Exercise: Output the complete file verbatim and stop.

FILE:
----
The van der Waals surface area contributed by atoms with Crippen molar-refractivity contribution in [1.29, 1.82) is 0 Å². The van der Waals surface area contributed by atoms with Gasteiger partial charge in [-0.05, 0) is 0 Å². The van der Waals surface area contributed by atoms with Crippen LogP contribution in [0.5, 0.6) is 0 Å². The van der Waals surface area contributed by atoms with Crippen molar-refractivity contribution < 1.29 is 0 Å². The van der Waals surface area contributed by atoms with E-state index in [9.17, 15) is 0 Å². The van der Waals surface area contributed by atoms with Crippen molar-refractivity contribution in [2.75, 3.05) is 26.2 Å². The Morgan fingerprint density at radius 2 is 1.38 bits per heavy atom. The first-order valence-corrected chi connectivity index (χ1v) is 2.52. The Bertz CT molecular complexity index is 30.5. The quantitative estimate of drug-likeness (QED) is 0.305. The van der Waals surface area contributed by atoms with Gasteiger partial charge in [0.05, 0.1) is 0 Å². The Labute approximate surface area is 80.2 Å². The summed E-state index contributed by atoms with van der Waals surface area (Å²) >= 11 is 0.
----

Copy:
The van der Waals surface area contributed by atoms with Crippen molar-refractivity contribution in [1.29, 1.82) is 0 Å². The van der Waals surface area contributed by atoms with Gasteiger partial charge in [-0.05, 0) is 0 Å². The van der Waals surface area contributed by atoms with Crippen LogP contribution in [0.5, 0.6) is 0 Å². The van der Waals surface area contributed by atoms with Crippen molar-refractivity contribution < 1.29 is 0 Å². The van der Waals surface area contributed by atoms with E-state index in [9.17, 15) is 0 Å². The van der Waals surface area contributed by atoms with Crippen molar-refractivity contribution in [2.75, 3.05) is 26.2 Å². The Morgan fingerprint density at radius 2 is 1.38 bits per heavy atom. The first-order valence-corrected chi connectivity index (χ1v) is 2.52. The Bertz CT molecular complexity index is 30.5. The quantitative estimate of drug-likeness (QED) is 0.305. The van der Waals surface area contributed by atoms with Gasteiger partial charge in [0.05, 0.1) is 0 Å². The Labute approximate surface area is 80.2 Å². The summed E-state index contributed by atoms with van der Waals surface area (Å²) >= 11 is 0.